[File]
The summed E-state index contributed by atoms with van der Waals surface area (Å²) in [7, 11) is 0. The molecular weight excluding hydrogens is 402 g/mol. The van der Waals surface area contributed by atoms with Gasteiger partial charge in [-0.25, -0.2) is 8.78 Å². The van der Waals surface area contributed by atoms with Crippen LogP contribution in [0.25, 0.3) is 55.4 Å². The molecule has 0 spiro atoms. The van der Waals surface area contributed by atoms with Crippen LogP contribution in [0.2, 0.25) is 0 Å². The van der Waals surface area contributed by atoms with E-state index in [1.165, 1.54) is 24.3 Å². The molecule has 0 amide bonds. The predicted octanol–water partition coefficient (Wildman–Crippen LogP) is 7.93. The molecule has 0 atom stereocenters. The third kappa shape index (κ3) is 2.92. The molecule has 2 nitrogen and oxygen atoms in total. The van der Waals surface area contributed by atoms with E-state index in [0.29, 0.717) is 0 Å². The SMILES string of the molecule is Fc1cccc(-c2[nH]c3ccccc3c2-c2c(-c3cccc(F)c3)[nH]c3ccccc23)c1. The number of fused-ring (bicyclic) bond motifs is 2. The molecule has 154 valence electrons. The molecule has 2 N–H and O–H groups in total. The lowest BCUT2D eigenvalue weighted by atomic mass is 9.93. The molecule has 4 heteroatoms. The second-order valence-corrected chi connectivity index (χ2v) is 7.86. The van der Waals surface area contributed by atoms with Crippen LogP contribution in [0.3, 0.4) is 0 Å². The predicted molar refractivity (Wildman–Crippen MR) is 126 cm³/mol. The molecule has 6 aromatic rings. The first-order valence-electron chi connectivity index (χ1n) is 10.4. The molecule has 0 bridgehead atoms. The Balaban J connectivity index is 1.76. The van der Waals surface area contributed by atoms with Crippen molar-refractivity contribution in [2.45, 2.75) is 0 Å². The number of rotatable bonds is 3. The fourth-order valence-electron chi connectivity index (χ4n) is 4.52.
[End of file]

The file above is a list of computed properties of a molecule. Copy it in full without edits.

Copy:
The summed E-state index contributed by atoms with van der Waals surface area (Å²) in [7, 11) is 0. The molecular weight excluding hydrogens is 402 g/mol. The van der Waals surface area contributed by atoms with Gasteiger partial charge in [-0.25, -0.2) is 8.78 Å². The van der Waals surface area contributed by atoms with Crippen LogP contribution in [0.25, 0.3) is 55.4 Å². The molecule has 0 spiro atoms. The van der Waals surface area contributed by atoms with Crippen LogP contribution in [0.2, 0.25) is 0 Å². The van der Waals surface area contributed by atoms with E-state index in [1.165, 1.54) is 24.3 Å². The molecule has 0 amide bonds. The predicted octanol–water partition coefficient (Wildman–Crippen LogP) is 7.93. The molecule has 0 atom stereocenters. The third kappa shape index (κ3) is 2.92. The molecule has 2 nitrogen and oxygen atoms in total. The van der Waals surface area contributed by atoms with E-state index in [0.29, 0.717) is 0 Å². The SMILES string of the molecule is Fc1cccc(-c2[nH]c3ccccc3c2-c2c(-c3cccc(F)c3)[nH]c3ccccc23)c1. The number of fused-ring (bicyclic) bond motifs is 2. The molecule has 154 valence electrons. The molecule has 2 N–H and O–H groups in total. The lowest BCUT2D eigenvalue weighted by atomic mass is 9.93. The molecule has 4 heteroatoms. The second-order valence-corrected chi connectivity index (χ2v) is 7.86. The van der Waals surface area contributed by atoms with Crippen LogP contribution in [0.3, 0.4) is 0 Å². The predicted molar refractivity (Wildman–Crippen MR) is 126 cm³/mol. The molecule has 6 aromatic rings. The first-order valence-electron chi connectivity index (χ1n) is 10.4. The molecule has 0 bridgehead atoms. The Balaban J connectivity index is 1.76. The van der Waals surface area contributed by atoms with Crippen molar-refractivity contribution in [2.45, 2.75) is 0 Å². The number of rotatable bonds is 3. The fourth-order valence-electron chi connectivity index (χ4n) is 4.52.